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Chapter VI.—Zodiacal Influence; Origin of Sidereal Names.

But since also they frame an account concerning the action of the zodiacal signs, to which they say the creatures that are procreated are assimilated,178178    This was the great doctrine of astrology, the forerunner of the science of astronomy. Astrology seems to have arisen first among the Chaldeans, out of the fundamental principle of their religion—the assimilation of the divine nature to light.  This tenet introduced another, the worship of the stars, which was developed into astrology. Others suppose astrology to have been of Arabian or Egyptian origin. From some of these sources it reached the Greeks, and through them the Romans, who held the astrologic art in high repute. The art, after having become almost extinct, was revived by the Arabians at the verve of the middle ages. For the history of astrology one must consult the writings of Manilius, Julius Firmicus, and Ptolemy. Its greatest mediæval apologist is Cardan, the famous physician of Pavia (see his work, De Astron. Judic., lib. vi.–ix. tom. v. of his collected works). neither shall we omit this: as, for instance, that one born in Leo will be brave; and that one born in Virgo will have long straight hair,179179    Sextus adds, “bright-eyed.” be of a fair complexion, childless, modest. These statements, however, and others similar to them, are rather deserving of laughter than serious consideration. For, according to them, it is possible for no Æthiopian to be born in Virgo; otherwise he would allow that such a one is white, with long straight hair and the rest. But I am rather of opinion,180180    Hippolytus here follows Sextus. that the ancients imposed the names of received animals upon certain specified stars, for the purpose of knowing them better, not from any similarity of nature; for what have the seven stars, distant one from another, in common with a bear, or the five stars with the head of a dragon?—in regard of which Aratus181181    Aratus, from whom Hippolytus quotes so frequently in this chapter, was a poet and astronomer of antiquity, born at Soli in Cilicia. He afterwards became physician to Gonatus, son of Demetrius Poliorcetes, king of Macedon, at whose court he rose high into favour. The work alluded to by Hippolytus is Aratus’ Phænomena,—a versified account of the motions of the stars, and of sidereal influence over men. This work seems to have been a great favourite with scholars, if we are to judge from the many excellent annotated editions of it that have appeared. Two of these deserve notice, viz., Grotius’ Leyden edition, 1600, in Greek and Latin; and Buhle’s edition, Leipsic, 1803. See also Dionysius Petavius’ Uranologion. Aratus must always be famous, from the fact that St. Paul (Acts xiii. 28) quotes the fifth line of the Phænomena. Cicero considered Aratus a noble poet, and translated the Phænomena into Latin, a fragment of which has been preserved, and is in Grotius’ edition. Aratus has been translated into English verse, with notes by Dr. Lamb, Dean of Bristol (London: J. W. Parker, 1858). says:—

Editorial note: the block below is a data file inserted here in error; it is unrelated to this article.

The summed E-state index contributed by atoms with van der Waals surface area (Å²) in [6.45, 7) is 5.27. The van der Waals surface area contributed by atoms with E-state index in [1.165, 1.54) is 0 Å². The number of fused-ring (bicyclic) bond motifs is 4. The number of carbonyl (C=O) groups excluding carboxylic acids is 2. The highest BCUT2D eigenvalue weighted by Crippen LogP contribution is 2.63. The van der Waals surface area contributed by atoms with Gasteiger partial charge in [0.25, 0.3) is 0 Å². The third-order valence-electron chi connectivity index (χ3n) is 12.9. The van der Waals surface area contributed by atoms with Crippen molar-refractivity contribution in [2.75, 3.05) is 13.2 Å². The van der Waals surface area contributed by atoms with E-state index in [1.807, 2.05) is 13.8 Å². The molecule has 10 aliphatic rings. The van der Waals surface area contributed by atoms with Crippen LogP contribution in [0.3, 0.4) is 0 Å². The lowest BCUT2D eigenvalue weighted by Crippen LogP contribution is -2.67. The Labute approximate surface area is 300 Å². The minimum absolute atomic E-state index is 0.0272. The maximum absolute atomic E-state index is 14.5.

“But two his temples, and two his eyes, and one beneath

Reaches the end of the huge monster’s jaw.”

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